NYC cop involved with shooting teenager almost received 'Cop of the Year' award
Sgt. Mourad Mourad is under an internal investigation for the death of 16-year-old Kimani Gray, who was shot multiple times in a March 2013 confrontation with NYPD officers in Brooklyn.
According to the officers involved in the shooting, the teenager adjusted his belt "suspiciously," and after they exited their vehicle to investigate, he pointed a .357 caliber revolver at them. Both officers fired a total of 11 shots at the suspect, hitting Gray multiple times in his torso and legs. Witnesses said that Gray, who was running for his life when he was shot, did not have a gun.
Mourad was due to be honored by the NYPD Muslim Officers Society last Thursday for his active police work, the New York Daily News reported. The sergeant is an Egyptian immigrant who has been on the force for nine years. The society of Muslim members of New York’s Bravest has 600 members.
Lt. Adeel Rana, a member of the group, told the Daily News in April that the
shooting doesn’t define Mourad’s career.
“It is not the whole picture,” Rana said. “He’s done a lot of work taking down criminals and taking a lot of guns and drugs off the street.”
Another police officer noted that it was not a good idea for Mourad to accept the award while the investigation is still open.
“To accept an award right now before the District Attorney’s office moves forward and closes the case would not be in the best interest of the public, the department, or in some ways [Mourad] himself,” said Sgt. Ed Mullins, president of the Sergeants Benevolent Association, told the Daily News.
The Muslim American Civil Liberties Coalition had urged the NYPD Muslim Officers Society to rescind its invitation, though the group declined the request.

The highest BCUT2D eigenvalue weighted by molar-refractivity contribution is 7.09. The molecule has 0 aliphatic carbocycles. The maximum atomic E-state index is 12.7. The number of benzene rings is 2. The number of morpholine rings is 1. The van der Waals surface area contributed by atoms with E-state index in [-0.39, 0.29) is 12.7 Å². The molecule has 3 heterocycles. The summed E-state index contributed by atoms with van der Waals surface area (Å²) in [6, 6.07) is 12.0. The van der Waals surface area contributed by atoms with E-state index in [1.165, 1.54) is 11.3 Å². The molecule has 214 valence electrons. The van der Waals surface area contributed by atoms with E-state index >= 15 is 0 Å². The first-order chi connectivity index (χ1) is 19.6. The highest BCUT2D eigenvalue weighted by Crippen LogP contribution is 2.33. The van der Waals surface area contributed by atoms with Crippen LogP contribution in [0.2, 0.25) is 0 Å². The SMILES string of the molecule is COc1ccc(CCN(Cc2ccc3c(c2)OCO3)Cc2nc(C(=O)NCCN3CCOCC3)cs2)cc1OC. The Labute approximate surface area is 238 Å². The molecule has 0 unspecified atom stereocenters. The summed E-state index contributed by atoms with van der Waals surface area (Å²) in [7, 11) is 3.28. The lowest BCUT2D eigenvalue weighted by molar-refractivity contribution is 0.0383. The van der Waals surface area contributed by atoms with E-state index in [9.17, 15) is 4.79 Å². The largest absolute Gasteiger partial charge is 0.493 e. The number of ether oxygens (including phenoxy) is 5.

"In light of the serious issues surrounding Sergeant Mourad, we find it unconscionable that he would be considered for an award," the MACLC letter read. "Furthermore, the Muslim community is a community that stands up for the civil rights of others and is sensitive to the plight of marginalized communities who suffer the abuses of the NYPD."
“It’s an insult to the family and the community,” former city council member Charles Barron, who is close to the Gray family, told New York’s Amsterdam News. “There has been a pattern in the Police Department to reward cops who killed our Black youth.”
Mourad refused the honor days before the annual awards ceremony would have taken place. He sent an official letter declining the award that was read at the ceremony, Think Progress reports.
Gray’s family filed a lawsuit in April against the NYPD, Mourad and his partner, Officer Jovaniel Cordova, who was also involved in the shooting that sparked a week of riots in the Brooklyn neighborhood. Both Mourad and Cordova were the targets of five federal lawsuits prior to the shooting, Gothamist reported at the time. The plaintiffs in those cases alleged civil rights violations, and reportedly cost the city $215,000 in court settlements. Mourad was named in one suit in 2009 and twice in 2010, while Cordova was sued once each in 2011 and 2012.